There are various factors that contribute to these occurrences. First, Apaches were designed to engage and destroy armor at safe ranges, where they could not be fired upon. Secondly, infantry are less easily detected than armor. In Iraq, the close-quarters, and ample cover afforded by the urban environment make it easy for ground forces to attack at close ranges (50 - 850 m). This environment brought out the Apache's vulnerability to close range attacks from heavy caliber machine guns (0.5 inch). Also, since the Apache is only capable of firing at a single target at a time, it is vulnerable when attacked from several dispersed positions. Combat utility helicopters like the UH-60 Black Hawk may not suffer this disadvantage, as they have multiple manned side armaments, adding extra protection in certain tactical situations. However, the relative effectiveness of utility helicopters is debatable when taking into account other factors like the Apache's superior maneuverability, armament, and speed. In either case, the Apache's use in both attack and support roles in urban environments has proven effective. Apaches have been successful working in support roles with ground troops, and as an observation platform for directing artillery. Despite the Apache's vulnerability in urban operations, it is currently rated as the most survivable of all military helicopters. The vast majority of Apache helicopters that have taken heavy combat damage have been able to continue their assigned missions and return safely to their bases.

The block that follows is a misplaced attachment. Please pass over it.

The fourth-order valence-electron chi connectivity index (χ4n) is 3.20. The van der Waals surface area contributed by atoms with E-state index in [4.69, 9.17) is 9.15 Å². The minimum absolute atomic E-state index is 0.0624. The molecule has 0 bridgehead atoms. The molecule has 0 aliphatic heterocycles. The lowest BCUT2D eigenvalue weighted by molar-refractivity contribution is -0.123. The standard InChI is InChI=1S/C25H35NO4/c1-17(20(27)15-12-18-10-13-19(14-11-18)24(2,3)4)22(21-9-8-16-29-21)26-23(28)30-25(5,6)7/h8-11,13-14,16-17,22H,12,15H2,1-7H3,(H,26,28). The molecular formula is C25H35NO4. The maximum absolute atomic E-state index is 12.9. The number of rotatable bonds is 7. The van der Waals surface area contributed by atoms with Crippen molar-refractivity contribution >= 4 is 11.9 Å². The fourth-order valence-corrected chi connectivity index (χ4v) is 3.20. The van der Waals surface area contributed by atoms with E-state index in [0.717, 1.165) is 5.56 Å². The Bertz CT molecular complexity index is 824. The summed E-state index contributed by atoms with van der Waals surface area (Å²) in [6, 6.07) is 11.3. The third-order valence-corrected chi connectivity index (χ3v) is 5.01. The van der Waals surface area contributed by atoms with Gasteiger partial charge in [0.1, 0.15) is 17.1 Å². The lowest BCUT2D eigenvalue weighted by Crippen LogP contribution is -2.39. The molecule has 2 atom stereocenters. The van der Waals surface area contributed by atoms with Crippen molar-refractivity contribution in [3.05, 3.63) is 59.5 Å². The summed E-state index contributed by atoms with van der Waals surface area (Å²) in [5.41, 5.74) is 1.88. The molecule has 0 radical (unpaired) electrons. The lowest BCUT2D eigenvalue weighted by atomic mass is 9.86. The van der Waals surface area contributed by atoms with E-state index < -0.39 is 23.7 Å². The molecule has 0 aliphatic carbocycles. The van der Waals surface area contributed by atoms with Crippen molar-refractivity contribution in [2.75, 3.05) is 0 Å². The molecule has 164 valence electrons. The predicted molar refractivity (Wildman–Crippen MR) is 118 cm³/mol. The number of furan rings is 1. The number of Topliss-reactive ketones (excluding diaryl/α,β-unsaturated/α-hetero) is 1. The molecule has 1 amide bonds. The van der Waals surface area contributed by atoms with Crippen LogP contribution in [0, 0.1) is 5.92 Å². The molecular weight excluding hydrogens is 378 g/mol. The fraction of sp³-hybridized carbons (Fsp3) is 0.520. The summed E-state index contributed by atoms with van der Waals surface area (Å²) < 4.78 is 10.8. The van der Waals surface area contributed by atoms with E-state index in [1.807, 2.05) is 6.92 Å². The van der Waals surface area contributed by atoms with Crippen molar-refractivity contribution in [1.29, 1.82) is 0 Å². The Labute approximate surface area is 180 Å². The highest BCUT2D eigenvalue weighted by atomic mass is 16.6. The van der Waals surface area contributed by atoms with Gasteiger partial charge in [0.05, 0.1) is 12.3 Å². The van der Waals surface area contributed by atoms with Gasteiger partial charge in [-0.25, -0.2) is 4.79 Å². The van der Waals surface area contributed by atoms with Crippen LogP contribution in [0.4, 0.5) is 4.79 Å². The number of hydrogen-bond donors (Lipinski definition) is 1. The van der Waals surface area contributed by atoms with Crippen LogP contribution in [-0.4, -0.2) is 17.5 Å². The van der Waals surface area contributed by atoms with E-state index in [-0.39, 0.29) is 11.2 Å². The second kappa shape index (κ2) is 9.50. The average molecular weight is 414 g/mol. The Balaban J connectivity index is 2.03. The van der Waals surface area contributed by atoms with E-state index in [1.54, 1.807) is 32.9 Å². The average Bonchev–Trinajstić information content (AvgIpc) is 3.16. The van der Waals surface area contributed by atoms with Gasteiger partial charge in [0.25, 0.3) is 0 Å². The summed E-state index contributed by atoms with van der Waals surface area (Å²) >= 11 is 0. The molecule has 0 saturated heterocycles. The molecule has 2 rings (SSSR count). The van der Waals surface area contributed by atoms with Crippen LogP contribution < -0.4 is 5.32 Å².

The Israeli Air Force uses the Apaches as a high-tech platform to perform strikes with guided missiles against various targets. The AH-64A attacked and destroyed dozens of Hezbollah outposts in Lebanon during the 1990s, attacking in many weather conditions - day and night. During the al-Aqsa Intifada, the IAF used the Apaches to kill senior Hamas figures, such as Ahmed Yasin and Adnan al-Ghoul with guided missiles. In the Israel-Lebanon conflict of July-August 2006, two IDF AH-64A helicopters collided, killing 1 pilot and wounding 3, all critically. In another incident in the conflict, IDF AH-64D Longbow crashed - Hezbollah claims to have shot it down, killing the two pilots. The IAF denies this. The cause is under investigation.